From 1 June 2019 the east wing will also be available, increasing capacity from 16 to 20 guests
Bemersyde House is set in an estate of 1200 acres in the beautiful Scottish Borders. We invite you to spend your holiday here with family and friends; to celebrate memorable events, such as weddings and anniversaries, or to use the spacious public rooms for business events, private dining and entertaining.
Ancestral seat of the Clan Haig for 850 years, Bemersyde is one of the few ancient castles along the Scotland-England border still inhabited by its founders, and has the atmosphere of a family home. The peel tower dates from the 16th century, and the east and west wings were built in the 18th and 19th centuries, providing light and spacious public rooms and accommodation.
The estate is in a designated area of Outstanding Natural Beauty and sits on a magnificent curve of the Tweed, itself an EU Special Area of Conservation, and one of the world’s finest Atlantic salmon rivers.
Bemersyde’s celebrated owners have included Field Marshal Earl Haig – Commander of the British Forces on the Western Front during WW1 and founder of what has become the Poppy Appeal – and Dawyck Haig the second Earl, the renowned 20th century painter. Robert Haig, founder of Haig Whisky was born at Bemersyde in the early 1600s.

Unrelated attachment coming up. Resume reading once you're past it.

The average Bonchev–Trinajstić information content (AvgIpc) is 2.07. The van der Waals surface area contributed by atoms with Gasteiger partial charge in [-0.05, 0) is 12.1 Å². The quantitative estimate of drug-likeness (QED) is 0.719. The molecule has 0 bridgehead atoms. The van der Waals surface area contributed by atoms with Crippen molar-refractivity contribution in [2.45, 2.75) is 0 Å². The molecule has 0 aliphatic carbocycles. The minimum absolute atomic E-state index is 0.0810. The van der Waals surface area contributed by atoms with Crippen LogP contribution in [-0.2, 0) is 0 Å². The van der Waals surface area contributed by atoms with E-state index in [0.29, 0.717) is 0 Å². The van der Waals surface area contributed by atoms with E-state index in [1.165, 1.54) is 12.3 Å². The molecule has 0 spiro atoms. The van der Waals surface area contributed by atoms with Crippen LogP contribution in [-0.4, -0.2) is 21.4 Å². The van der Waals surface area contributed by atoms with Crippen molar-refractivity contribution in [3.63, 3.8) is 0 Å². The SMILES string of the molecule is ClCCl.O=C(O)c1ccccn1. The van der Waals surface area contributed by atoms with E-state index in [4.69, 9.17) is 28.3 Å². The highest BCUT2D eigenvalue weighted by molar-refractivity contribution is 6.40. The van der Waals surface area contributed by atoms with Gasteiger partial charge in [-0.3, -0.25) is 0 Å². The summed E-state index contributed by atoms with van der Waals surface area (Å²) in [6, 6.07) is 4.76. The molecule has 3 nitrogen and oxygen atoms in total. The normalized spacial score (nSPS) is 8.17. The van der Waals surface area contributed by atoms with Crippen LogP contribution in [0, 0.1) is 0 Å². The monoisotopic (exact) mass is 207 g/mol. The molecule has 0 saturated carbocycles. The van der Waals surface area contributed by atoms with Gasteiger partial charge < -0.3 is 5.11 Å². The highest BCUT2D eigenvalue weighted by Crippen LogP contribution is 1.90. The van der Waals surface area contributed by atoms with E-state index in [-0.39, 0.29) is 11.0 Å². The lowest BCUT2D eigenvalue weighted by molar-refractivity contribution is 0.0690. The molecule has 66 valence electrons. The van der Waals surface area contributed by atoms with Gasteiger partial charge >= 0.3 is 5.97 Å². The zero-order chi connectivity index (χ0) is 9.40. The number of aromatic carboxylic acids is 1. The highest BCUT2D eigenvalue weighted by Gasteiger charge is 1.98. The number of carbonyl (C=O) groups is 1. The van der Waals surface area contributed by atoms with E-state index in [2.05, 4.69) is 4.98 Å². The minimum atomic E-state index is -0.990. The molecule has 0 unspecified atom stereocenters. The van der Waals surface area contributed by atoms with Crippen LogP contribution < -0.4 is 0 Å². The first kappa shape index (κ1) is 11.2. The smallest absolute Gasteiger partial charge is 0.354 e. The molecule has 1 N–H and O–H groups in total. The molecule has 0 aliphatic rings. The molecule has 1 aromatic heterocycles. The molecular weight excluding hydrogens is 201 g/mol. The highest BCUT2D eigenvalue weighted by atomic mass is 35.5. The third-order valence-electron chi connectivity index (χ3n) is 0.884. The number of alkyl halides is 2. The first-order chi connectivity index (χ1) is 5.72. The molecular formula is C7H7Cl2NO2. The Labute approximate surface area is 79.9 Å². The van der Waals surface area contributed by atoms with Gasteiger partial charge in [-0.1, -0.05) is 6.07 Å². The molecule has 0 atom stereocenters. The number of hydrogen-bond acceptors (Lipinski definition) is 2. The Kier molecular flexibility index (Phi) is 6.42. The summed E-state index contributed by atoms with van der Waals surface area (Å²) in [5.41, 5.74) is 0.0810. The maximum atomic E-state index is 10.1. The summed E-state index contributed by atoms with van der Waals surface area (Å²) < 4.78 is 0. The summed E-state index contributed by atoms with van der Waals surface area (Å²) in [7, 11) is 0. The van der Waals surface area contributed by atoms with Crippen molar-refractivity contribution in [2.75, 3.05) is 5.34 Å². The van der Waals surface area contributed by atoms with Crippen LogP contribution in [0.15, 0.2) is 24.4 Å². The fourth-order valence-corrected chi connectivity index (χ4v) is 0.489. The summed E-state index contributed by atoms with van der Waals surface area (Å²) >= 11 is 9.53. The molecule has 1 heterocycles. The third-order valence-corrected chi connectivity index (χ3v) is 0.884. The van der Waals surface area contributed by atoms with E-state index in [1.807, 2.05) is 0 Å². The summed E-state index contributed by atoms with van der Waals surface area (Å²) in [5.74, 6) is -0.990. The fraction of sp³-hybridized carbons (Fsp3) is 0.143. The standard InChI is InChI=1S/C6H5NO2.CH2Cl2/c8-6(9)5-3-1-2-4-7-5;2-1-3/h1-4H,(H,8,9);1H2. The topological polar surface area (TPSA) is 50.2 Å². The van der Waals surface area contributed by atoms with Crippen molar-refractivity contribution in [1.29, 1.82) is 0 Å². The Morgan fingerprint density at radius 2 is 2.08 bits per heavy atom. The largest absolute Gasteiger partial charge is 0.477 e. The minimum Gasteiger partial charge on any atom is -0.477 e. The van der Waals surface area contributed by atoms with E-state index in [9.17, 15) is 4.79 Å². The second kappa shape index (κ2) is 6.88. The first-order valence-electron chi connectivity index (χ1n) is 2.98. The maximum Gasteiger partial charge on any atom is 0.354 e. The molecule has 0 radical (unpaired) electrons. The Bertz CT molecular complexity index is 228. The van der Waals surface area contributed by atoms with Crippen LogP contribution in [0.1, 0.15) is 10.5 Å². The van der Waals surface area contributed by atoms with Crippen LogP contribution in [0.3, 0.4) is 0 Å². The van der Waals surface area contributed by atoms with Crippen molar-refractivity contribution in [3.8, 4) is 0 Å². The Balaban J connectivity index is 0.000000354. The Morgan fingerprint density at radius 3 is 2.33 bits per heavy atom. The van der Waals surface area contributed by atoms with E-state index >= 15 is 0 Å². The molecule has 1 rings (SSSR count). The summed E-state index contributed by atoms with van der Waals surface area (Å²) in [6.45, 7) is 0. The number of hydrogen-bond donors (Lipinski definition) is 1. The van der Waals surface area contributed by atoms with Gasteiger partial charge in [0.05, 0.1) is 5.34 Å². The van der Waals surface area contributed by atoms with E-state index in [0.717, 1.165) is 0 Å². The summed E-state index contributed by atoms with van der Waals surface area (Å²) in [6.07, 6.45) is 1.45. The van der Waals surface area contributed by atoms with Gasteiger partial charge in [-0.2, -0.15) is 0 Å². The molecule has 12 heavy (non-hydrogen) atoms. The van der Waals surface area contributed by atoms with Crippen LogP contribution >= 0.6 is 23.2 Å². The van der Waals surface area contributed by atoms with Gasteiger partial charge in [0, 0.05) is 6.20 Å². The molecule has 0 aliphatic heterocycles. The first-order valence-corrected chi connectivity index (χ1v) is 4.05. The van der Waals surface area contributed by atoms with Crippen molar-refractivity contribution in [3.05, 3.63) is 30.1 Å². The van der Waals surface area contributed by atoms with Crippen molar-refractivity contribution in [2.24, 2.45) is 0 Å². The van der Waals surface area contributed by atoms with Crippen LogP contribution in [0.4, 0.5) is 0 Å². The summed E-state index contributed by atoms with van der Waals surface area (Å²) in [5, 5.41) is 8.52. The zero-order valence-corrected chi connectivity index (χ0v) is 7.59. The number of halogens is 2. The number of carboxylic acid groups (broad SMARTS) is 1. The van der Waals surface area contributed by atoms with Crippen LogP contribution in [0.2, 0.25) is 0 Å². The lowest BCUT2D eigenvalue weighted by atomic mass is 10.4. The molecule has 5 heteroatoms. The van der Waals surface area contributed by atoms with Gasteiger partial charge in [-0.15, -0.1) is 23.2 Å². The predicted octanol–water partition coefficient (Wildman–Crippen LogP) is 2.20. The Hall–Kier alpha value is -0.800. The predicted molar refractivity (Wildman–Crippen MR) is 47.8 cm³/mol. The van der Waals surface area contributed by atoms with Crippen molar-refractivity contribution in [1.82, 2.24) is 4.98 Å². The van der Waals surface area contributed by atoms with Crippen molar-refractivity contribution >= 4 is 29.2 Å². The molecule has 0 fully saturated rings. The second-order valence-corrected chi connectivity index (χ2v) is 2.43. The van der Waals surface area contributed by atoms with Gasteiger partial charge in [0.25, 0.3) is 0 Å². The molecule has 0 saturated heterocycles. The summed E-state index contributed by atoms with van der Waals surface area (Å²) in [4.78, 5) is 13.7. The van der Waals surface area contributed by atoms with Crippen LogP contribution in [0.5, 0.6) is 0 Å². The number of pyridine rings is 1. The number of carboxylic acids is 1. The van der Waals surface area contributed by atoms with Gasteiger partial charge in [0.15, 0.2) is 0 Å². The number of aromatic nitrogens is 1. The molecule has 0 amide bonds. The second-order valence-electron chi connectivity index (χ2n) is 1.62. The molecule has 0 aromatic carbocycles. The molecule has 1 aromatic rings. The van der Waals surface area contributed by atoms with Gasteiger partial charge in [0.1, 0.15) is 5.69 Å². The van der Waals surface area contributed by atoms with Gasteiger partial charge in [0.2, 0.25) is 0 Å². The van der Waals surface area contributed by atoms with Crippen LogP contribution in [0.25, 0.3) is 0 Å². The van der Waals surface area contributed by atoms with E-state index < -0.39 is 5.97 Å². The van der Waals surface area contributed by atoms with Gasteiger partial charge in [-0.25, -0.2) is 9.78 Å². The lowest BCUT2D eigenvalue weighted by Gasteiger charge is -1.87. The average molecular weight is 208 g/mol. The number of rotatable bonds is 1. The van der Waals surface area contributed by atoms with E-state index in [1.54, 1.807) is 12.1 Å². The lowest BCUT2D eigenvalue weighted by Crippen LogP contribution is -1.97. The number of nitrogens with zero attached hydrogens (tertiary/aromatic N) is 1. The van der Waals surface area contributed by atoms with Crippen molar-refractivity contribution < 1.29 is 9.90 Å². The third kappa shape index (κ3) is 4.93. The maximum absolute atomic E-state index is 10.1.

Notable guests have included Winston Churchill and JMW Turner. Following a visit by Sir Walter Scott with Rip van Winkle author, Washington Irving, Scott spoke of the “wizard spell” hanging over Bemersyde. He believed van Winkle was inspired by the prophecy of the 13th century- soothsayer, Thomas the Rhymer who foresaw that “Tyde what may and whate’er betyde, Haig will be Haig of Bemersyde”.
The 80-acre policies around the house include walled and sunken gardens, river walks through ancient woodlands, a tennis and basketball court and the world-famous Scott’s View from Bemersyde Hill. Salmon fishing can be pre-arranged and guests can trout-fish after hours.
Bemersyde Moss is a Site of Special Scientific Interest (SSSI) where you may see migrating wildfowl, otters and mute swans. Close to the house is the Covin tree, an 800-year old sweet chestnut, which served as a “trysting” tree, or historical gathering point. The night skies here are magnificent as there is no light pollution and the lichens that grow around the estate can only be found where the air is exceptionally pure.
The people who work at Bemersyde are friendly and knowledgeable, some living on the estate. Bemersyde is an hour from Edinburgh and Berwick-upon-Tweed, one and a half hours from Glasgow and Newcastle, and eight miles from Tweedbank.